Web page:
t may come as a shock to many people, and especially those in the art and design community, but it wasn’t until 1982, roughly 100 years into the automotive industry’s iconic history, that the first car ever designed by a woman came to be. General Motors had “Women Designers” as far back as the 1950’s but they dealt mostly with fabrics and colors and not until 1982 was a car totally designed from the outset to completion by a woman. The car that broke the mold was Brezza, a design in high level aerodynamic artistic vibrancy, and the woman responsible is Marilena Corvasce, a woman hired by Italian car designer Giorgetto Giugiaro some 15 years prior to completion of Brezza.
One of 4 designers at Corrozzeria Ghia, and the only woman of the bunch, Marilena is an artist to her core and always wanted to be able to allow her creative expression through art be her career. Being the first woman designer of a car was never on the radar of Marilena Corvasce, not by a long shot, that was not her style. She notes that the first year of her life after college was the most “beautiful of her life” as she waited for a job opportunity, as she was allowed time to pursue her personal artistic ambitions. But like most artists, no matter how high the skill level (and Corvasce was high level both technically and creatively) she needed to pay the bills another way. Thus, she gained employment at Carrozzeria Ghia as a car designer.
Known at her employer Ghia as a woman with very clear visions and ideas with strong but practical approaches to design, Marilena put in the work to come to her final designs. Chief designer at the time “Brezza” was built, Filippo Sapino describes Marilena’s straight forward self titled “I just do it” approach to design as follows: “You see, when she starts a new project she takes a ream of paper and sketches out hundreds of ideas. She creates mountains of sketches that she doesn’t even show us. She continues this process until she arrives at a solution of which she is convinced”. Politically correct or not, this exact reasoning in her work and approach to design is likely what allowed her to become trusted to such a level that Brezza was put under her full control. To say Marilena Corvasce was a strong personality with an unwavering talent and vision for the design process would be an understatement, and in order to become the first woman in such a male dominated industry, this was exactly what she needed to be.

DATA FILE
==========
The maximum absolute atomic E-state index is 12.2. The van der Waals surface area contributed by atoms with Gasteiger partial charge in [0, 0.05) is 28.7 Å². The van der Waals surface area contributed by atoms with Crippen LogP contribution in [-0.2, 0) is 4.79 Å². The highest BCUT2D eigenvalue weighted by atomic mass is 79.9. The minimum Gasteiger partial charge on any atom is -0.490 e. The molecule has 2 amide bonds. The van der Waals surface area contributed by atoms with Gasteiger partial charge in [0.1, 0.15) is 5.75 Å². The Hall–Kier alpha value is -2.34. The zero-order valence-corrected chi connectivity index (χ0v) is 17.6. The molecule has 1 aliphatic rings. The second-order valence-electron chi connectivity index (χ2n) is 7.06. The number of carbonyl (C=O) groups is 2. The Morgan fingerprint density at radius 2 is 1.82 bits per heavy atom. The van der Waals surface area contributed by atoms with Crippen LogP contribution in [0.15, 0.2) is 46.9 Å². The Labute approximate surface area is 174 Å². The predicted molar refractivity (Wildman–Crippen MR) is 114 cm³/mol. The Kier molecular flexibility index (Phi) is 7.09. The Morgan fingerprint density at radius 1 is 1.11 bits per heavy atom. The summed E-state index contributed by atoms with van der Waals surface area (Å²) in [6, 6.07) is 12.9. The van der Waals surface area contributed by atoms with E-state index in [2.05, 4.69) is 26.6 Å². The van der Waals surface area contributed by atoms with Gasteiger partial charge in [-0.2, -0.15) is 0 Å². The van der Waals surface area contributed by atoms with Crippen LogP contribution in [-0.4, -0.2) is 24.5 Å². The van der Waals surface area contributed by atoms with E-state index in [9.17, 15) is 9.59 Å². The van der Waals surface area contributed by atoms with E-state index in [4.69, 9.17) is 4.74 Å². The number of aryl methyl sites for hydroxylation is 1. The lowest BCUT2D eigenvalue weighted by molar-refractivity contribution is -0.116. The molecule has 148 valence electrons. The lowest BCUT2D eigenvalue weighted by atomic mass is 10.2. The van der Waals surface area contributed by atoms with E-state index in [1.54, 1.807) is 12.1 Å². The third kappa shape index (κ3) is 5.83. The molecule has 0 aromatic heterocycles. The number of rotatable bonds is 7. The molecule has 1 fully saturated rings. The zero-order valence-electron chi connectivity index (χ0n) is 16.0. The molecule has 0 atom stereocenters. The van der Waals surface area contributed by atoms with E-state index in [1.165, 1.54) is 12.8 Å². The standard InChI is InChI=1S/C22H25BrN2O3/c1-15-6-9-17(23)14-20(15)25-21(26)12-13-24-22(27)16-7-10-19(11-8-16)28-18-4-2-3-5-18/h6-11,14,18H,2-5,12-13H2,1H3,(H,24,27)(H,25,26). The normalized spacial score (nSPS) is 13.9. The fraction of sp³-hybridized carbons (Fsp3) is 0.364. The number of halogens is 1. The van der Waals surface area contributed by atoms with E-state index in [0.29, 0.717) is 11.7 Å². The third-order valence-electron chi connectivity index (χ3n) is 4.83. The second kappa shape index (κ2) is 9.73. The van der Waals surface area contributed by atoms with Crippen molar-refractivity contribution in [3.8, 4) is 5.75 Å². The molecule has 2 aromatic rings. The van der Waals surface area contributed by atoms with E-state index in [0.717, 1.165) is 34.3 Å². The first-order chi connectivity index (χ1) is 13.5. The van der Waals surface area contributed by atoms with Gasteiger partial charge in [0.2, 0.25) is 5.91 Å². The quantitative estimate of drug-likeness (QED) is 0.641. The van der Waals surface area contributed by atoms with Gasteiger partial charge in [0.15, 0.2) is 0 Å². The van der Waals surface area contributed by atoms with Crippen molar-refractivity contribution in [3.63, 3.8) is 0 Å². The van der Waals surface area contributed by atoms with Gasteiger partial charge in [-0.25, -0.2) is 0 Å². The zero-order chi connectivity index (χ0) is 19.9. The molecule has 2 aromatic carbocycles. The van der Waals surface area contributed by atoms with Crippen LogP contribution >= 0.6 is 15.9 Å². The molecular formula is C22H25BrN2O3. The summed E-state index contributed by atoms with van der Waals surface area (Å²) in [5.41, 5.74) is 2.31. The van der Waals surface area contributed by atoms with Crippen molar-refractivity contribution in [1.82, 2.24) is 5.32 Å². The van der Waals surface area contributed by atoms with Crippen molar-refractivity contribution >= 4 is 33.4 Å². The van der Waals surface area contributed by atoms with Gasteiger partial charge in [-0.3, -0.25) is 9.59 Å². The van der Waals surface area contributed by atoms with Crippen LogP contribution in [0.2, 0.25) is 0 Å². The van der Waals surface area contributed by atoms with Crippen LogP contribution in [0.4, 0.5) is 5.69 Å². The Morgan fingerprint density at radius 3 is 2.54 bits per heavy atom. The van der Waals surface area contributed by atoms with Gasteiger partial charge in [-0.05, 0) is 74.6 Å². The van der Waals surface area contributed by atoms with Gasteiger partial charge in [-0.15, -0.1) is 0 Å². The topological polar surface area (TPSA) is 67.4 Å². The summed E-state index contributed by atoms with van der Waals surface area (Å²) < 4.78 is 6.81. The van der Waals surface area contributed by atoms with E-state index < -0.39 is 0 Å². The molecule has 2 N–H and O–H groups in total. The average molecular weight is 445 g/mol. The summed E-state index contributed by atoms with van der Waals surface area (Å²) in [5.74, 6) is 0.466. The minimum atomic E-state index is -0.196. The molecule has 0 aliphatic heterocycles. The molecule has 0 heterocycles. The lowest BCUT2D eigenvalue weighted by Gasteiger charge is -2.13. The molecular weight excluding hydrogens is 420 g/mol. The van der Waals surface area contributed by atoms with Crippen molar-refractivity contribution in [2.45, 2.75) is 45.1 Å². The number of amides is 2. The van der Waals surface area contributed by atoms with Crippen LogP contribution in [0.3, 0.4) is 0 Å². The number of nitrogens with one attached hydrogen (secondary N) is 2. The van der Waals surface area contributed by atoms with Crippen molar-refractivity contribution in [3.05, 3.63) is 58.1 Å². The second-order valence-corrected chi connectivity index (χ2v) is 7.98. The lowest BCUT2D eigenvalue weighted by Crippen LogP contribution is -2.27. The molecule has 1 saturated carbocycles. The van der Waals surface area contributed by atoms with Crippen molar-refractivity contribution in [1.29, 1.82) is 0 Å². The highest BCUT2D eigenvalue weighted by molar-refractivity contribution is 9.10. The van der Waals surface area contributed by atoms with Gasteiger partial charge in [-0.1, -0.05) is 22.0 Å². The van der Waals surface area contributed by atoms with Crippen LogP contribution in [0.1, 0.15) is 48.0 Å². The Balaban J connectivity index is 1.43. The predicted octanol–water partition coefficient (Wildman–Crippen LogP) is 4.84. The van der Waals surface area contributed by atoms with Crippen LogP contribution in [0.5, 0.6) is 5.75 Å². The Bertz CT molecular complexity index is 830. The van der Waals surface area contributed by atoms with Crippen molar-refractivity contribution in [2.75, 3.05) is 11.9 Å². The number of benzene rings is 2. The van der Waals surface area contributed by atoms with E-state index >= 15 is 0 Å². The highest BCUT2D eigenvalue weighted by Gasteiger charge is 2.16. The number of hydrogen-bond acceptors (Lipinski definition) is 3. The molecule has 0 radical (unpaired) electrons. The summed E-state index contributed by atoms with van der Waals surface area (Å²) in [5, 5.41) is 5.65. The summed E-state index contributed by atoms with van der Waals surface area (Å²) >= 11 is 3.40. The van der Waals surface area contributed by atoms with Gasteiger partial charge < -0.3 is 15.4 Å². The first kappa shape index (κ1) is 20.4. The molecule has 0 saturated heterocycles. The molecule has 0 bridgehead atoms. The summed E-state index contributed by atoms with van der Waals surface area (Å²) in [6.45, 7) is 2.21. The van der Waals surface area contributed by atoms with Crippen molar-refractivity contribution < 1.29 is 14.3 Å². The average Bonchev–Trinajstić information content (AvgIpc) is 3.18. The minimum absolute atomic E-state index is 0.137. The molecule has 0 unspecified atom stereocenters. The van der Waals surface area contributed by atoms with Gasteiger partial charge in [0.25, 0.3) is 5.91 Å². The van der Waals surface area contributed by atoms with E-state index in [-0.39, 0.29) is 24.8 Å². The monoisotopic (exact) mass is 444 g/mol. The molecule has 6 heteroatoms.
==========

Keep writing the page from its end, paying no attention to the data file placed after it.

At the end of the day, Marilena was not given the job of designing Brezza because she was a woman or for any publicity reasons, but rather because she was an experienced, competent automotive designer who happened to be a woman. It cannot be understated what a big accomplishment it is when you’re the “first” of your gender to accomplish anything, whether it be in industry or otherwise, but the most important thing that has been stressed to me in my research on this topic is that she was more than the proper choice regardless of her gender to design this project.
Other design facts about women in the automotive industry:
Lady Docker, a socialite whose husband was associated with Hooper Body Company, was credited with “designing” a one off daimler shortly after World War II. Her participation was limited to advising, not actual design work, so the extent to which she was responsible for the final outcome is somewhat of a question.
The Society of Automotive Historians writes that Audrey Moore Hodges was probably the first full time female designer at a major auto manufacturer. Sher was hired as a female stylist at Raymond Loewy’s Studebaker design group in South Bend, Indiana. She worked on the 1947 Studebaker Champion’s interior and exterior components including the much imitated “torpedo” hood ornament. She designed portions of cars, and unlike Marilena was never credited with being associated with an entire design process.